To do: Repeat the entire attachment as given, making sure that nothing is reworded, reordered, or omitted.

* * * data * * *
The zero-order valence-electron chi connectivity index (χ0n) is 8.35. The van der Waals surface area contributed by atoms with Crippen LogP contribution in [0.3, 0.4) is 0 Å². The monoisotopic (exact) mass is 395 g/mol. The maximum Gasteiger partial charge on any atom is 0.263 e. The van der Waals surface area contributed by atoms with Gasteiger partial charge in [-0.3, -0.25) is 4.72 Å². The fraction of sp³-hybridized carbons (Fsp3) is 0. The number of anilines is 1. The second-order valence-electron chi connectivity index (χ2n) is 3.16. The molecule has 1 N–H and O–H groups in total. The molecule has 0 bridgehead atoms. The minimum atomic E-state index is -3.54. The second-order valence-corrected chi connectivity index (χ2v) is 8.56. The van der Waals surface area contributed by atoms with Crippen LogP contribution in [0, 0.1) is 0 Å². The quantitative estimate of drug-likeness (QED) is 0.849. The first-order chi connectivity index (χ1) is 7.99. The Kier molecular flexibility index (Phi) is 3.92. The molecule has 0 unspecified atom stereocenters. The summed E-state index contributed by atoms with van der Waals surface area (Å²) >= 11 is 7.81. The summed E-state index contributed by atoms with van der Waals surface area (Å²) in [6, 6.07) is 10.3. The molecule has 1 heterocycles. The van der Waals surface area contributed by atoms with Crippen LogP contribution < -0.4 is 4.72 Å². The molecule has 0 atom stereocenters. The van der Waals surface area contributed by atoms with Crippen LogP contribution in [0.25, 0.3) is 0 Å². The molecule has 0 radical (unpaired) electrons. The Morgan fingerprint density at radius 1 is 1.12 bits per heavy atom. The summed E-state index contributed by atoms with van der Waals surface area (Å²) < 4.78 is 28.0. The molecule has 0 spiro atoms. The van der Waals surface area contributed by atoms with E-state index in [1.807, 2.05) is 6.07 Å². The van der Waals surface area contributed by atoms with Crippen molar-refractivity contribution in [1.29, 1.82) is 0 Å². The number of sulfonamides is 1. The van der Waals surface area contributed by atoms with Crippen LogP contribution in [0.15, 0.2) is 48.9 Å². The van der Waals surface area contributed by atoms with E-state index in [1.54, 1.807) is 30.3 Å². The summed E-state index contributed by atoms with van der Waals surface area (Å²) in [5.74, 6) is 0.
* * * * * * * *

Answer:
The zero-order valence-electron chi connectivity index (χ0n) is 8.35. The van der Waals surface area contributed by atoms with Crippen LogP contribution in [0.3, 0.4) is 0 Å². The monoisotopic (exact) mass is 395 g/mol. The maximum Gasteiger partial charge on any atom is 0.263 e. The van der Waals surface area contributed by atoms with Gasteiger partial charge in [-0.3, -0.25) is 4.72 Å². The fraction of sp³-hybridized carbons (Fsp3) is 0. The number of anilines is 1. The second-order valence-electron chi connectivity index (χ2n) is 3.16. The molecule has 1 N–H and O–H groups in total. The molecule has 0 bridgehead atoms. The minimum atomic E-state index is -3.54. The second-order valence-corrected chi connectivity index (χ2v) is 8.56. The van der Waals surface area contributed by atoms with Crippen LogP contribution in [0, 0.1) is 0 Å². The quantitative estimate of drug-likeness (QED) is 0.849. The first-order chi connectivity index (χ1) is 7.99. The Kier molecular flexibility index (Phi) is 3.92. The molecule has 0 unspecified atom stereocenters. The summed E-state index contributed by atoms with van der Waals surface area (Å²) >= 11 is 7.81. The summed E-state index contributed by atoms with van der Waals surface area (Å²) in [6, 6.07) is 10.3. The molecule has 1 heterocycles. The van der Waals surface area contributed by atoms with Crippen LogP contribution < -0.4 is 4.72 Å². The molecule has 0 atom stereocenters. The van der Waals surface area contributed by atoms with Crippen LogP contribution in [0.25, 0.3) is 0 Å². The molecule has 0 radical (unpaired) electrons. The Morgan fingerprint density at radius 1 is 1.12 bits per heavy atom. The summed E-state index contributed by atoms with van der Waals surface area (Å²) < 4.78 is 28.0. The molecule has 0 spiro atoms. The van der Waals surface area contributed by atoms with E-state index in [1.807, 2.05) is 6.07 Å². The van der Waals surface area contributed by atoms with Crippen molar-refractivity contribution in [1.29, 1.82) is 0 Å². The number of sulfonamides is 1. The van der Waals surface area contributed by atoms with Crippen LogP contribution in [0.15, 0.2) is 48.9 Å². The van der Waals surface area contributed by atoms with E-state index in [1.54, 1.807) is 30.3 Å². The summed E-state index contributed by atoms with van der Waals surface area (Å²) in [5.74, 6) is 0.